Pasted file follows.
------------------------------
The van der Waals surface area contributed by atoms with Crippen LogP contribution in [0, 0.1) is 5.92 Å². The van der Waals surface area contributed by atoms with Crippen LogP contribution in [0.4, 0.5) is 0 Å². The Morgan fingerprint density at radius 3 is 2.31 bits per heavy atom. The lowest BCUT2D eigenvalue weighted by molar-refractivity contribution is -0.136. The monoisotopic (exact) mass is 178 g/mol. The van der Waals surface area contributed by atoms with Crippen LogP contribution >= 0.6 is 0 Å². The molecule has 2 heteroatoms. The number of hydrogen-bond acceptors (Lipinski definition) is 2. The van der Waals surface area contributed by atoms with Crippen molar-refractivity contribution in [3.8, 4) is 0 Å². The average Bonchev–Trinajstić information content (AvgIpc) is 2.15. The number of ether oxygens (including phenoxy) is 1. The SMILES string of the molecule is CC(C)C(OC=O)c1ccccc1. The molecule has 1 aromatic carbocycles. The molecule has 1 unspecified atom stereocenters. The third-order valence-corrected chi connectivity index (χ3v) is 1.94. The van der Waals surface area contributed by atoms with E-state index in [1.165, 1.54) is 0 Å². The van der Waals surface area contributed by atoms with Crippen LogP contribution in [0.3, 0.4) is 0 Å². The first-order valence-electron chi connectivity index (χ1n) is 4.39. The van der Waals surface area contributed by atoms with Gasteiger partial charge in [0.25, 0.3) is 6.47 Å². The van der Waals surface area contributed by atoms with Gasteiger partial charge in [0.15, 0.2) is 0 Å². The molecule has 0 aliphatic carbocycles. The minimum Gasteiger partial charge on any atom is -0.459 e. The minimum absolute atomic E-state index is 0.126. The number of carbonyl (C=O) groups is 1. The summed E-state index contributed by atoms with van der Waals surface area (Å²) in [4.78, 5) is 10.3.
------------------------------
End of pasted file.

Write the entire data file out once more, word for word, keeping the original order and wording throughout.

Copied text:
The van der Waals surface area contributed by atoms with Crippen LogP contribution in [0, 0.1) is 5.92 Å². The van der Waals surface area contributed by atoms with Crippen LogP contribution in [0.4, 0.5) is 0 Å². The Morgan fingerprint density at radius 3 is 2.31 bits per heavy atom. The lowest BCUT2D eigenvalue weighted by molar-refractivity contribution is -0.136. The monoisotopic (exact) mass is 178 g/mol. The van der Waals surface area contributed by atoms with Crippen LogP contribution >= 0.6 is 0 Å². The molecule has 2 heteroatoms. The number of hydrogen-bond acceptors (Lipinski definition) is 2. The van der Waals surface area contributed by atoms with Crippen molar-refractivity contribution in [3.8, 4) is 0 Å². The average Bonchev–Trinajstić information content (AvgIpc) is 2.15. The number of ether oxygens (including phenoxy) is 1. The SMILES string of the molecule is CC(C)C(OC=O)c1ccccc1. The molecule has 1 aromatic carbocycles. The molecule has 1 unspecified atom stereocenters. The third-order valence-corrected chi connectivity index (χ3v) is 1.94. The van der Waals surface area contributed by atoms with E-state index in [1.165, 1.54) is 0 Å². The van der Waals surface area contributed by atoms with Crippen LogP contribution in [0.3, 0.4) is 0 Å². The first-order valence-electron chi connectivity index (χ1n) is 4.39. The van der Waals surface area contributed by atoms with Gasteiger partial charge in [0.25, 0.3) is 6.47 Å². The van der Waals surface area contributed by atoms with Gasteiger partial charge in [0.15, 0.2) is 0 Å². The molecule has 0 aliphatic carbocycles. The minimum Gasteiger partial charge on any atom is -0.459 e. The minimum absolute atomic E-state index is 0.126. The number of carbonyl (C=O) groups is 1. The summed E-state index contributed by atoms with van der Waals surface area (Å²) in [4.78, 5) is 10.3.